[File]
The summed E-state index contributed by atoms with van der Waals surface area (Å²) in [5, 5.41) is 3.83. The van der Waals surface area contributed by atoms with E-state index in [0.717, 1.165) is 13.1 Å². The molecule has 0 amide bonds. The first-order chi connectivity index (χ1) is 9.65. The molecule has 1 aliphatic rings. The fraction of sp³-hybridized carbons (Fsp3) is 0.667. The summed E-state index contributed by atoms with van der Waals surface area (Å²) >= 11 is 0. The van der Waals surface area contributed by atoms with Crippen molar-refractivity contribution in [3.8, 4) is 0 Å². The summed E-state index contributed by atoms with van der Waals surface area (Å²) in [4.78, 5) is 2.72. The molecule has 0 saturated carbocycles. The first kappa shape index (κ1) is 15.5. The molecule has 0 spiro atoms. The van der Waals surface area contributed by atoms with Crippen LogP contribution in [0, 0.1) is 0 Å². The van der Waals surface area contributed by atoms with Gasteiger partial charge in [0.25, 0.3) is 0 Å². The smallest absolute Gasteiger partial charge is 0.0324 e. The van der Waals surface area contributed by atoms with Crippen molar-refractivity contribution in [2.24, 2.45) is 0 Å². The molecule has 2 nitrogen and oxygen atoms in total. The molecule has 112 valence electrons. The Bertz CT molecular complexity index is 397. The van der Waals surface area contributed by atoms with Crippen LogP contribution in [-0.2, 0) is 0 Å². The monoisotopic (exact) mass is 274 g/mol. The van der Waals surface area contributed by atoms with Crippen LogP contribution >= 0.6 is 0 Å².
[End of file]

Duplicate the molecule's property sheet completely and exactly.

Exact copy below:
The summed E-state index contributed by atoms with van der Waals surface area (Å²) in [5, 5.41) is 3.83. The van der Waals surface area contributed by atoms with E-state index in [0.717, 1.165) is 13.1 Å². The molecule has 0 amide bonds. The first-order chi connectivity index (χ1) is 9.65. The molecule has 1 aliphatic rings. The fraction of sp³-hybridized carbons (Fsp3) is 0.667. The summed E-state index contributed by atoms with van der Waals surface area (Å²) >= 11 is 0. The van der Waals surface area contributed by atoms with Crippen molar-refractivity contribution in [3.8, 4) is 0 Å². The summed E-state index contributed by atoms with van der Waals surface area (Å²) in [4.78, 5) is 2.72. The molecule has 0 saturated carbocycles. The first kappa shape index (κ1) is 15.5. The molecule has 0 spiro atoms. The van der Waals surface area contributed by atoms with Crippen LogP contribution in [0, 0.1) is 0 Å². The van der Waals surface area contributed by atoms with Gasteiger partial charge in [0.25, 0.3) is 0 Å². The smallest absolute Gasteiger partial charge is 0.0324 e. The van der Waals surface area contributed by atoms with Crippen molar-refractivity contribution in [2.24, 2.45) is 0 Å². The molecule has 2 nitrogen and oxygen atoms in total. The molecule has 112 valence electrons. The Bertz CT molecular complexity index is 397. The van der Waals surface area contributed by atoms with Crippen LogP contribution in [-0.2, 0) is 0 Å². The monoisotopic (exact) mass is 274 g/mol. The van der Waals surface area contributed by atoms with Crippen LogP contribution >= 0.6 is 0 Å².